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I am using MVC 3 w/ Razor and using the new dynamic ViewBag property. I would like to use the ViewBag property with the EditorFor/LabelFor Html helpers but can't figure out the syntax.

The View does have a @model set, but the object I am trying to use is not part of that model. I am aware I can create a ViewModel but that is not what I am after.

Can anyone help?

Controller:

   var myModel= _repo.GetModel(id);
   var newComment = new Comment();

   ViewBag.NewComment = newComment;

   return View(myModel);

View:

@model Models.MyModel

@(Html.EditorFor(ViewBag.NewComment.Comment))
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3 Answers 3

up vote 4 down vote accepted

I haven't tried it, but this should work I think.

@(EditorFor(m => ViewBag.NewComment)

It is possible to use a Linq-to-SQL syntax, but use a completely different object on the right side.

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does this work? –  bahadir arslan Apr 19 '13 at 9:01
1  
@bahadirarslan This doesn't work (An expression tree cannot contain a dynamic expression). As a possible workaround you can cast the dynamic model to its underlying type (See my answer for this workaround). –  Anthony Longano May 15 at 11:10

Not knowing what your Comment Model looks like, my gut reaction would be to just do:

@Html.EditorFor(ViewBag.NewComment)

However, because ViewBag is dynamic, you may need to cast NewComment before you use it, in order to get the EditorFor magic.

@Html.EditorFor(ViewBag.NewComment as Comment)

Update

Strike that, EditorFor can only accept an Expression as a parameter, and that Expression must return a property of the page model. I don't think EditorFor or EditorForModel are going to be of any use to you if you don't want to use a ViewModel. Have you considered switching the roles of whatever it is you're using the Model for, with that of the ViewBag?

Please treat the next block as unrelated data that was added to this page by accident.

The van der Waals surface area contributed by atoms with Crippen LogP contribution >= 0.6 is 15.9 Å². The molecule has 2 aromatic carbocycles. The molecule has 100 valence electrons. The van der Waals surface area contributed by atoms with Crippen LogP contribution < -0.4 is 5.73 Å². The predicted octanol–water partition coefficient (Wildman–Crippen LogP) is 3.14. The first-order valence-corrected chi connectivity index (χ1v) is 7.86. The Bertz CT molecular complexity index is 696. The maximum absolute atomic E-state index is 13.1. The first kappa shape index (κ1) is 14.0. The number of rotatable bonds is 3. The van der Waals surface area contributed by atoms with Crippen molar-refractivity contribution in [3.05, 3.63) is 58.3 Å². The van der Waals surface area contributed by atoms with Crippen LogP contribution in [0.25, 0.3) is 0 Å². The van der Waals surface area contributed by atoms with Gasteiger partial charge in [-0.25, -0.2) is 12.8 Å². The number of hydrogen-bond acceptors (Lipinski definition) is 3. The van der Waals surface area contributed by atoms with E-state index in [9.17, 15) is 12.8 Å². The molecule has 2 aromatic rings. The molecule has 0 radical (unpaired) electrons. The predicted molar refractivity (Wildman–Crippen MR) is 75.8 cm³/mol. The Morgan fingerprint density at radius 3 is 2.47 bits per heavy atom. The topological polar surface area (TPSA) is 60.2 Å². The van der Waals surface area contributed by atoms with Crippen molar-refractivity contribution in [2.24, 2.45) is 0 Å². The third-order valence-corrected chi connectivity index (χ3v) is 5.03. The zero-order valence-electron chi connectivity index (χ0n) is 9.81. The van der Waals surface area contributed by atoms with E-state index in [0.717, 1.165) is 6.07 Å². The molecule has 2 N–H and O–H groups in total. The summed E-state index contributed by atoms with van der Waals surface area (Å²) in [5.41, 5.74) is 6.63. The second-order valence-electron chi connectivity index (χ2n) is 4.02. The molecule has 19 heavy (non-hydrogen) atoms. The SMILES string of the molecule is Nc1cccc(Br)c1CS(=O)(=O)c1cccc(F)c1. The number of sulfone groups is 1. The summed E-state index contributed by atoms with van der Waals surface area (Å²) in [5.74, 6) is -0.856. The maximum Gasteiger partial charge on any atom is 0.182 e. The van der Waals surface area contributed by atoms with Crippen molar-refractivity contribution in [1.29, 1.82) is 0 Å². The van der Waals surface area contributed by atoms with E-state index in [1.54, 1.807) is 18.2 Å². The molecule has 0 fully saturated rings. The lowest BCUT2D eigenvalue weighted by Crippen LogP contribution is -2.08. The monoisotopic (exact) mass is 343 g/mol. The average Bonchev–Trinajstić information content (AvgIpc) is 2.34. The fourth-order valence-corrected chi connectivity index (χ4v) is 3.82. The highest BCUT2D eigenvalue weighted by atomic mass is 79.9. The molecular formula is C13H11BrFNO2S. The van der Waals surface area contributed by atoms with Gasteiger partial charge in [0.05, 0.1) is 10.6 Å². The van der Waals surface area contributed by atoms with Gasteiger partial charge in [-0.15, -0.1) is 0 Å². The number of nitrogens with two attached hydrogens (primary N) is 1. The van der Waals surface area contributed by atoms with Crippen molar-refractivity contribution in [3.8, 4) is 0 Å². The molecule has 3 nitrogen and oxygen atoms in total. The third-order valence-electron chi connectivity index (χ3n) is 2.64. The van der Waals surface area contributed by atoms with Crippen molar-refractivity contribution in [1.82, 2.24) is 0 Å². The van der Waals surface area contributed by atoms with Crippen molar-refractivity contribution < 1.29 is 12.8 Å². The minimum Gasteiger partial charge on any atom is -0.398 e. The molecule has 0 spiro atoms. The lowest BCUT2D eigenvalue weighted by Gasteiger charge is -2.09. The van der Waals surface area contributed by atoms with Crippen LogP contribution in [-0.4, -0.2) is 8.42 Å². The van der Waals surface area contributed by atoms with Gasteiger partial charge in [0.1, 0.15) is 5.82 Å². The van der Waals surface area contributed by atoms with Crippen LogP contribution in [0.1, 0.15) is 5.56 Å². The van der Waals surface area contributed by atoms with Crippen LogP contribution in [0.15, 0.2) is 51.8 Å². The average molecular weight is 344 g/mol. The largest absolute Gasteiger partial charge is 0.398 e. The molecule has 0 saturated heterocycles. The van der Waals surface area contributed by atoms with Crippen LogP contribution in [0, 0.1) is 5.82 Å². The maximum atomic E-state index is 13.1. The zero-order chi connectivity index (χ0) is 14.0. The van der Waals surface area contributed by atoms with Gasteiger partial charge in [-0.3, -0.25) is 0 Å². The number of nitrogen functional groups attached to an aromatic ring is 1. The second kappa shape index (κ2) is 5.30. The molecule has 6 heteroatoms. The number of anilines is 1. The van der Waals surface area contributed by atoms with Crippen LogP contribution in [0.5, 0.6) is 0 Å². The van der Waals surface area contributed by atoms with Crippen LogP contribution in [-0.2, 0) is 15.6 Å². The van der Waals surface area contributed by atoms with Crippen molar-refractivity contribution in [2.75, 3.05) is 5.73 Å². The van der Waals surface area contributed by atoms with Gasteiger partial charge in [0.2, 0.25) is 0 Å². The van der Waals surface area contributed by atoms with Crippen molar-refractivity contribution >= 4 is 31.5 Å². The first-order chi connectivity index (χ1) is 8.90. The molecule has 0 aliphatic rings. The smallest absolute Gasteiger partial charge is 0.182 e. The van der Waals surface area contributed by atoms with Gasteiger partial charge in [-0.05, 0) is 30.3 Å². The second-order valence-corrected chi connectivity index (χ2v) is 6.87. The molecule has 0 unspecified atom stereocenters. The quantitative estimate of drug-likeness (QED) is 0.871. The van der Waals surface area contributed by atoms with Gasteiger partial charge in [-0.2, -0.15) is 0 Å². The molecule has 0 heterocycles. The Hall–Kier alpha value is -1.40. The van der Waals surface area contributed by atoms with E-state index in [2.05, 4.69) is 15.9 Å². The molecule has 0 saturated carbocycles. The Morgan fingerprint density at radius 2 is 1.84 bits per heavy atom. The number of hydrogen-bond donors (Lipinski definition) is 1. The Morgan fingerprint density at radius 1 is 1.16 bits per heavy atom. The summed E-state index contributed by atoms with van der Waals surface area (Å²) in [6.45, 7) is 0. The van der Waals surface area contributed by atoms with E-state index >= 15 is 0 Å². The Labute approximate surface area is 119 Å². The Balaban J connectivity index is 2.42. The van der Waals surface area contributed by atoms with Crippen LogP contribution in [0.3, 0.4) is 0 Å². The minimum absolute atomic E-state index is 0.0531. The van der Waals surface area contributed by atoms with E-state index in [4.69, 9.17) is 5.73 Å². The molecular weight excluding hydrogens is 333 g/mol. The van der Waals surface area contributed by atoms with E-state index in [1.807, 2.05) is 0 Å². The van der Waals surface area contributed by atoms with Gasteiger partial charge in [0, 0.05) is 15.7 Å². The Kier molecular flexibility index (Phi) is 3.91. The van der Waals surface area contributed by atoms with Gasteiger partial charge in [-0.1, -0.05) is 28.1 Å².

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did you mean "Have you considered switching the roles of whatever it is you're using the Model for, with that of the VIEWMODEL" ? Otherwise, I am not sure what you mean. –  B Z Dec 20 '10 at 23:14
    
Hi, I mean EditorFor seems to be geared for use with the page's model. It is certainly the way I've always used it. But I can see merit in what you're trying to achieve. What I mean is, you're currently assigning a model from your repository to the page model. What if you assigned the repo model to the ViewBag and the Comment to the page model? Is that possible in your View? Could you elaborate on why you don't want to use a ViewModel? –  kim3er Dec 20 '10 at 23:37
    
I have several models I am using on the page, so I can't just swap one for another. What is frustrating is I think it is possible (or should be), just don't know the syntax. –  B Z Dec 22 '10 at 2:37

If for some reason I need to use ViewData to pass the model into my view I do the following to allow for the Html.DisplayFor() helpers.

In the views code block I cast the ViewData model object to its underlying type

var newCommentModel = ( NewComment )ViewBag.NewComment;

Then I assign the following expression to the helper using the strong-typed reference

@Html.DisplayFor( model => newCommentModel )

The expression tree now contains a strongly-typed model and the DisplayTemplate is correctly displayed.

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